As we have been learning Community Health Nurses (CHN) can practice in a variety of settings. One of these setting includes Hospice Home Care. Hospice nurses help to improve the quality of life of terminally ill patients. Patients can be admitted into hospice care when they have 6 months or less to live. Hospice care focused on comfort rather than curing a patient’s illness. Patients can receive hospice care in the hospital, at home or at a hospice facility. As a CHN it is important to perform a thorough assessment to address the patient and family needs. “Caring for the terminally ill person at home demands that the nurse view the family system as a unit” (Nies, 2019, p. 683). It is also important for the hospice nurse to assess the ability and state of the primary caregiver as caregiver burden is a real concern as they can be at risk of getting ill as well or having a mental breakdown from the stress of caring for their loved one.
The initial assessment by the hospice nurse includes evaluating the patient’s functional abilities, conducting a health history and physical, determining which medications will benefit the patient, finding out what the goals are for the patient and the family (including the primary caregiver), helping the patient utilize coping strategies and determining what their emotional state is in regards to their prognosis and imminent death.
Levels of prevention include primary, secondary and tertiary. Primary involves preventing diseases or illnesses, secondary prevention includes detection and intervention and tertiary helps correct and prevent deterioration of illness or disease. Pain control for the hospice patient would be considered a secondary level of prevention. Assessing and managing pain experienced by the hospice patient is an important role of the hospice nurse. The nurse needs to perform a thorough individualized pain assessment and administer pain medications to keep the hospice patient comfortable until their death. “Individual patient pain management goals are crucial in pain assessment and management practices because it ensures that patients and those in their support system are engaged as partners in their care” (Miner, Stephens, Swanson-Biearman, Leone, & Whitman, 2018). Every person experiences pain differently and this is something that the nurse needs to remember and be able to work with the patient and the family to provide adequate pain relief.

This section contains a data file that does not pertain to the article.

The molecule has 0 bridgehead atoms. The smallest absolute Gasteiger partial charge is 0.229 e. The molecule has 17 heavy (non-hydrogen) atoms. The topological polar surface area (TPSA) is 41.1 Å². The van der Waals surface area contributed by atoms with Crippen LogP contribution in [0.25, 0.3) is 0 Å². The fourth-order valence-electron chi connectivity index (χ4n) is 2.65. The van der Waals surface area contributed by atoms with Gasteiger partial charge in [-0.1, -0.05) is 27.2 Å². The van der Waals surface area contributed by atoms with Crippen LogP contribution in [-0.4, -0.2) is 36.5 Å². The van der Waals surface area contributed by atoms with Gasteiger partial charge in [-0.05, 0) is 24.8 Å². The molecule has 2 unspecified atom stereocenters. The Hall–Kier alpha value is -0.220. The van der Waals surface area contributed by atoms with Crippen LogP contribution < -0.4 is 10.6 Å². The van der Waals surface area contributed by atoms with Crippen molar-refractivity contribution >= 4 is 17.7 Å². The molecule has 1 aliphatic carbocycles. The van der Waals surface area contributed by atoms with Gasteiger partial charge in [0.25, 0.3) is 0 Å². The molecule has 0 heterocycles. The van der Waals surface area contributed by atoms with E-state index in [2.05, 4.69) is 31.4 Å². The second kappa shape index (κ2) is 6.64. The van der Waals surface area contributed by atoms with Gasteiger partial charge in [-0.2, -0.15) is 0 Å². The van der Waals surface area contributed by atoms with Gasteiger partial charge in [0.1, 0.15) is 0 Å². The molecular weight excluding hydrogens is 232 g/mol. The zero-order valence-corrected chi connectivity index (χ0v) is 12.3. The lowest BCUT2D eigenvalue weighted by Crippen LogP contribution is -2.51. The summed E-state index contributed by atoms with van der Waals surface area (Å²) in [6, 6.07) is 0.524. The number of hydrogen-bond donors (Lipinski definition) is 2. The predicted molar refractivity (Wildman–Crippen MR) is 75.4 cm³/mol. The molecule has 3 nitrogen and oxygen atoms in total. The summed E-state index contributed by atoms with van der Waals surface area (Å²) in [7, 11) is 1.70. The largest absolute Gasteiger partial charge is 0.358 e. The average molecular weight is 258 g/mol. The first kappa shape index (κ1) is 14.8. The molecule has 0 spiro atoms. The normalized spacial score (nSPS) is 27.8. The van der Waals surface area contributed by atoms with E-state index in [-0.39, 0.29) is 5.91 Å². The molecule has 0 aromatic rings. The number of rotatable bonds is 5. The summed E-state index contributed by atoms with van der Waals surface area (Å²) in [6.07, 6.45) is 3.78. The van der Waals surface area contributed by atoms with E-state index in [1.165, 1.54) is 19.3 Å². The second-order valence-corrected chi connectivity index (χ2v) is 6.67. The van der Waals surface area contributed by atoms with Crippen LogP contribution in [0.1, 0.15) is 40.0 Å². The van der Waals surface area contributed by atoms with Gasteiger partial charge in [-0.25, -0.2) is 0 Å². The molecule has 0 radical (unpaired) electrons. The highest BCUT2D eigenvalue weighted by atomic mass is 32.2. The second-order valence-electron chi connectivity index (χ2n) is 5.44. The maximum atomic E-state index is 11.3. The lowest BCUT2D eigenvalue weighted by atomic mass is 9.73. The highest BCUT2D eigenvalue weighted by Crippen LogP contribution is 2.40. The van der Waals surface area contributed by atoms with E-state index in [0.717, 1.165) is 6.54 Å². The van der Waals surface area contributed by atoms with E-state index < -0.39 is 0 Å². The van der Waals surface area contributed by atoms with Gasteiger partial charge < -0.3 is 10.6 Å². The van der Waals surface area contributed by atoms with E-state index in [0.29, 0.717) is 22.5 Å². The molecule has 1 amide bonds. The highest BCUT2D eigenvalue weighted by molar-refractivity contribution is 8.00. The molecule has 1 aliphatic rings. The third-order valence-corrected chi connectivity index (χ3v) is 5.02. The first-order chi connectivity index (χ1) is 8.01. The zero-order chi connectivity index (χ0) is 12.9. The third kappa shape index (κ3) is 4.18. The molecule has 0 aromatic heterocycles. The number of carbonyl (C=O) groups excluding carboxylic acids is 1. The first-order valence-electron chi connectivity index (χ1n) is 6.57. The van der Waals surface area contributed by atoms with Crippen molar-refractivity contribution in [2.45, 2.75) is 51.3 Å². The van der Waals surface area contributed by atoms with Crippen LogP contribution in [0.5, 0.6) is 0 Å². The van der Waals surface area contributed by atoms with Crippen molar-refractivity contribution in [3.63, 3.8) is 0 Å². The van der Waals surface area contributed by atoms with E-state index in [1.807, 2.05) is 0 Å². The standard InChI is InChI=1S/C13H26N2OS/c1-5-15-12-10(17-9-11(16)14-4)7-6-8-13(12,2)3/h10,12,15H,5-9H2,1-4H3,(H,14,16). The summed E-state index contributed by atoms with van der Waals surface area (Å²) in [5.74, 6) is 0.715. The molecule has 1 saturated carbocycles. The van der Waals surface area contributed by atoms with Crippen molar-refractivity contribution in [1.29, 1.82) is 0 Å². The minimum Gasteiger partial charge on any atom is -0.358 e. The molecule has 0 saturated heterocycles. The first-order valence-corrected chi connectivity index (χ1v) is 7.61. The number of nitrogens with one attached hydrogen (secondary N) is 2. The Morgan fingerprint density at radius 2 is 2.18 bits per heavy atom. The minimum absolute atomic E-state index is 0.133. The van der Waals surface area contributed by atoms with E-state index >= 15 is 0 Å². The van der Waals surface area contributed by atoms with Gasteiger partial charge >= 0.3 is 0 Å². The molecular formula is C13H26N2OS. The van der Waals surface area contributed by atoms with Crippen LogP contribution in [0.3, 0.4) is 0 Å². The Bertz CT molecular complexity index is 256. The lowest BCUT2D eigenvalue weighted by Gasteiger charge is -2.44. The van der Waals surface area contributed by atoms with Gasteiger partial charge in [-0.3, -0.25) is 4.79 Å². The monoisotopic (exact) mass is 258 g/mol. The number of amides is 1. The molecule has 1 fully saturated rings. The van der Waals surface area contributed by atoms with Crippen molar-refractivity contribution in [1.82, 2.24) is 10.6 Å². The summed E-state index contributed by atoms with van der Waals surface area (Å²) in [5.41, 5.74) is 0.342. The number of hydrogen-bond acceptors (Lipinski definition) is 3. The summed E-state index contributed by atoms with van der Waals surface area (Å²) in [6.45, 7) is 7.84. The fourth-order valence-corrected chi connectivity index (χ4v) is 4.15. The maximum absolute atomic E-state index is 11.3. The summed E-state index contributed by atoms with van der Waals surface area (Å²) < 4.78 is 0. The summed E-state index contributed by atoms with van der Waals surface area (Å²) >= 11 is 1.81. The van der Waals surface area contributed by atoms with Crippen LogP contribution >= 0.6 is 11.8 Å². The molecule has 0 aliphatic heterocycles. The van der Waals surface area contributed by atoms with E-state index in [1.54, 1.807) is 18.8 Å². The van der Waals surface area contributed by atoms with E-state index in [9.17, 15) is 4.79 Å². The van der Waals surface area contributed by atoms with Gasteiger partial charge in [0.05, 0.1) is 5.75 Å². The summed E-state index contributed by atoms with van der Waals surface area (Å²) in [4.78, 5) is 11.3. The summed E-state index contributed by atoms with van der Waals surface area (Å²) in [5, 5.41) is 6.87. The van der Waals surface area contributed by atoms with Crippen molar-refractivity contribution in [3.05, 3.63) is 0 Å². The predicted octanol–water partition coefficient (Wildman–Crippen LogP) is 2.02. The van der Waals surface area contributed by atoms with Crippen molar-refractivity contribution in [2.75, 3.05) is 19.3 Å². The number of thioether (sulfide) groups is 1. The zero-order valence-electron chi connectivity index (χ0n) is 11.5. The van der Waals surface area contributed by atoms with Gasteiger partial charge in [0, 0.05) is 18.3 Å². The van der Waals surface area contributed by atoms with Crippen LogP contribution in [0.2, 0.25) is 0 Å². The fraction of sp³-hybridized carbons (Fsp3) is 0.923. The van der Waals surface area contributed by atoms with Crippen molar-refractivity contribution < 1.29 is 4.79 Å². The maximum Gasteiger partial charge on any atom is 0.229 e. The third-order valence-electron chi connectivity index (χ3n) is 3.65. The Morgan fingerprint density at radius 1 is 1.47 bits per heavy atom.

Miner, M., Stephens, K., Swanson-Biearman, B., Leone, V., Whiteman, K. (2018). Enhancing cancer pain assessment and management in hospice. Journal of Hospice and Palliative Nursing, 20(5), 452-458. DOI: 10.1097/NJH.0000000000000467
Nies, M. A., & McEwen, M. (2019). Community/Public health nursing: Promoting the health of populations (7th ed.). St. Louis, MO: Saunders/Elsevier